Herbert Run West Surveying & Keystone Rental -- Updates

Saturday April 7th, Shelby and I went out to Herbert Run to stake out some more points on the western portion. We were able to get seven points that are all in the area pictured on the left. A lot of this area was really difficult to get because of the amount of brush that was online but we were able to get them all from a one of the new points that Will had RTK GPS located.

I went to Keystone Precision this morning to ask about renting data collectors, it turns out that they do rent out data collectors and they also give out software packages for them. The rates seem fairly inexpensive at $42.50/day, but they do not rent out prisms. I explained our situation and the sales representative generously said they would let us borrow a prism if we rented the data collector.

The data collectors are called the Ranger, which has a software package called Survey Controller and the TSC2  which has a software package called Survey Pro.

They also had an option to rent an entire total station plus rod set up for $120/day.

The representative at Keystone said that if I were to talk to Brian Wagaman I would be able to have a lot of my questions, (such as information pertaining to the stake out options of the data collector ) , answered.  I vaguely remember the survey company that I used to work for, Landesign Inc, were really big fans of Brian Wagaman’s help with total station questions and data collector trouble shooting issues, he is really approachable.

I believe this is the best way to proceed and hopefully we can rent the data collector and software for this weekend so that I can finish Herbert Run and the Knoll. I can call Brian tomorrow about the data collector rental and hash out the issues with him.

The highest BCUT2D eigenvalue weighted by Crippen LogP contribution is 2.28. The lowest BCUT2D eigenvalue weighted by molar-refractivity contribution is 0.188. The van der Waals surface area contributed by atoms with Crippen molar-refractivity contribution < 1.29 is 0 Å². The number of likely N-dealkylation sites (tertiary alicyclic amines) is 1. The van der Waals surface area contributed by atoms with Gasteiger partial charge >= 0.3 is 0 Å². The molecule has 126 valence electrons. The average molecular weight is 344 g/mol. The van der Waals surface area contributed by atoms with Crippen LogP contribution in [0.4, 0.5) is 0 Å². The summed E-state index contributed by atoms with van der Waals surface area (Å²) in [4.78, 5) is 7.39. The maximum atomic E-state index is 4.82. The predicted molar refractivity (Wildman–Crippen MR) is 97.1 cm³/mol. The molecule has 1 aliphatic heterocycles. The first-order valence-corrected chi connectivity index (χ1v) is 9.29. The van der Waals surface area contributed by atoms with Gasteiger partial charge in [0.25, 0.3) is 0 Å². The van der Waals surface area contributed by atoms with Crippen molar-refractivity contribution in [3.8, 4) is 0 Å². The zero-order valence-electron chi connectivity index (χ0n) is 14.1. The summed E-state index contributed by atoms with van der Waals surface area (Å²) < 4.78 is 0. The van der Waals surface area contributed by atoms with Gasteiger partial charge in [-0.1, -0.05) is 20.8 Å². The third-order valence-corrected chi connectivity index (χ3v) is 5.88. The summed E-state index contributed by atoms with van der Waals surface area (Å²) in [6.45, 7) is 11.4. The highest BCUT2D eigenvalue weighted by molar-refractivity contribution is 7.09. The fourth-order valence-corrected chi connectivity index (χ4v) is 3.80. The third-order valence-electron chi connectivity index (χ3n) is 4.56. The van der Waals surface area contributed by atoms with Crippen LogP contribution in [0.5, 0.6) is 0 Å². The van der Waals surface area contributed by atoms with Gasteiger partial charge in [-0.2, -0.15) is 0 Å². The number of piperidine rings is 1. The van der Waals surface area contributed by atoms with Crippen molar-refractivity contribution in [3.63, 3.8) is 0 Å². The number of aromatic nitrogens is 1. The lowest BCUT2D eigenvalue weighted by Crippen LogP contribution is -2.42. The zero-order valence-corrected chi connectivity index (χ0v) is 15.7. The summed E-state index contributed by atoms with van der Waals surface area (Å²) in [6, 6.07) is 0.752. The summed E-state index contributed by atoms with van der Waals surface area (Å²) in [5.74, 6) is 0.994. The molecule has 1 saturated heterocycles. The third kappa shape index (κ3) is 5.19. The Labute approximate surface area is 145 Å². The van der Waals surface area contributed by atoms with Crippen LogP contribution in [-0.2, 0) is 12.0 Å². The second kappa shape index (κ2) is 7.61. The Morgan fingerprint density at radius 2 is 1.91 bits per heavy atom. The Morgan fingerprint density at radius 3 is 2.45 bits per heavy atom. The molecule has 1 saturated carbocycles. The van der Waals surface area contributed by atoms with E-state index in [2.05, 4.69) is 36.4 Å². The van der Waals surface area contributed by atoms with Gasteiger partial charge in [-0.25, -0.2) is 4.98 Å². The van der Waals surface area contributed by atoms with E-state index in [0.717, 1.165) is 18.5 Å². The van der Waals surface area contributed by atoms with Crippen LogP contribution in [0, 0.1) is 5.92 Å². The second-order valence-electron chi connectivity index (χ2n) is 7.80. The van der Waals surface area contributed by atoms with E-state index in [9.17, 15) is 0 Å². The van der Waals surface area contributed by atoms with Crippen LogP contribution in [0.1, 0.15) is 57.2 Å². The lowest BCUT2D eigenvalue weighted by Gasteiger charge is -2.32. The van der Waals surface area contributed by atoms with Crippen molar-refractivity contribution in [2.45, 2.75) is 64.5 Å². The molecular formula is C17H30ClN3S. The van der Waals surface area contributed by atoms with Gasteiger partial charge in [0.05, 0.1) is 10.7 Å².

Apr 09 2012

First Test of PVC Markers


On Thursday 4/5/2012 Jonathan and I went to HR with 2 other students to attempt to lay out the PVC pipe that will mark the 5x5 meter grid. Our plan was to lay a reference string between 2 of the serveyed points in the 25x25 meter grid. Once this was done we could measure 5 meters along this line with our wooden poles, string, and line levels to help ensure accuracy. We secured a string between the two wooden poles measured at 5 meters We would than insert PVC poles like the ones to the left at these 5 meter marks. However when we finished our first 4 points and came to the known survey point we were anywhere from 10 to 30 cm off. This was too much inaccuracy and we quickly saw that the string connecting the two wooden poles could flex, this being our cause of inaccuracy, we determined we needed a more rigid material to connect the poles. Back at the lab we found some thin metal wire and after attatching this to the wooden poles and retesting the same strategy as before the accuracy was greatly improved, at most we had a 1 to 2 cm innaccuracy with most of the corner points we plotted landing directly on the survey point.

Apr 04 2012

Hexakopter Flying and Testing the GoPro

Stephen and I practed flying the hexakoptors.  We were able to fly Roflkopter (one of the hexakopters) from the lab to the library, over the library and adjacent garage, and land on a 2ft by 2ft board.  In addition to the lirary expedition, we also practiced maneuvering the hexakopters, landing on a target, and getting them flying at the correct altitude.  Furthermore, we used the GoPro camera to capture video and pictures of the flights.  (The camera was mounted on the hexakopter.)  Unfortunately, the pictures had a lot of compression (as can be seen by the picture to the left that was taken in the lab).  Next week we will be testing to see if adjusting the setting will yield better images.

Below is a link to a video from the GoPro as we flew through Academic Row.  The first half of the video is with the distortion and the second half is the cleaned-up version.

http://www.youtube.com/watch?v=YtPkQShCR8c&context=C451b577ADvjVQa1PpcFNA2j44Y1Kwcn_6Rdo149XVXfaZn7cl70E=

 

 

Mar 27 2012

Topography and the Mapping Grid